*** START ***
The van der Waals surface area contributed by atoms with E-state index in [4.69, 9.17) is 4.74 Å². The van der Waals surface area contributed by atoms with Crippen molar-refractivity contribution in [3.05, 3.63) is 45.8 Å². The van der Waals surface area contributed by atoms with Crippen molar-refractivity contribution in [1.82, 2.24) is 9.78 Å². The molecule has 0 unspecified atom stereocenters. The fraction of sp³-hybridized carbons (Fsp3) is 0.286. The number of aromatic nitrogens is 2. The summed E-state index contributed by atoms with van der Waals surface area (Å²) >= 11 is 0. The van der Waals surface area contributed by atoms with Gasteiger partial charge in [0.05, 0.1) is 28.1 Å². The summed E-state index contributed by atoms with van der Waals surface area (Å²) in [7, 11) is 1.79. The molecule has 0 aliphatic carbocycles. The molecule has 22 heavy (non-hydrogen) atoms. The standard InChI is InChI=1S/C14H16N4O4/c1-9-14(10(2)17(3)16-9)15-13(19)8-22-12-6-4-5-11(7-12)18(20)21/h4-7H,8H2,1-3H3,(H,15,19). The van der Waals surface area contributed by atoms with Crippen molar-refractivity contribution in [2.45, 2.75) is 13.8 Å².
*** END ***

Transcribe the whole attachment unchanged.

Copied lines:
The van der Waals surface area contributed by atoms with E-state index in [4.69, 9.17) is 4.74 Å². The van der Waals surface area contributed by atoms with Crippen molar-refractivity contribution in [3.05, 3.63) is 45.8 Å². The van der Waals surface area contributed by atoms with Crippen molar-refractivity contribution in [1.82, 2.24) is 9.78 Å². The molecule has 0 unspecified atom stereocenters. The fraction of sp³-hybridized carbons (Fsp3) is 0.286. The number of aromatic nitrogens is 2. The summed E-state index contributed by atoms with van der Waals surface area (Å²) >= 11 is 0. The van der Waals surface area contributed by atoms with Gasteiger partial charge in [0.05, 0.1) is 28.1 Å². The summed E-state index contributed by atoms with van der Waals surface area (Å²) in [7, 11) is 1.79. The molecule has 0 aliphatic carbocycles. The molecule has 22 heavy (non-hydrogen) atoms. The standard InChI is InChI=1S/C14H16N4O4/c1-9-14(10(2)17(3)16-9)15-13(19)8-22-12-6-4-5-11(7-12)18(20)21/h4-7H,8H2,1-3H3,(H,15,19). The van der Waals surface area contributed by atoms with Crippen molar-refractivity contribution in [2.45, 2.75) is 13.8 Å².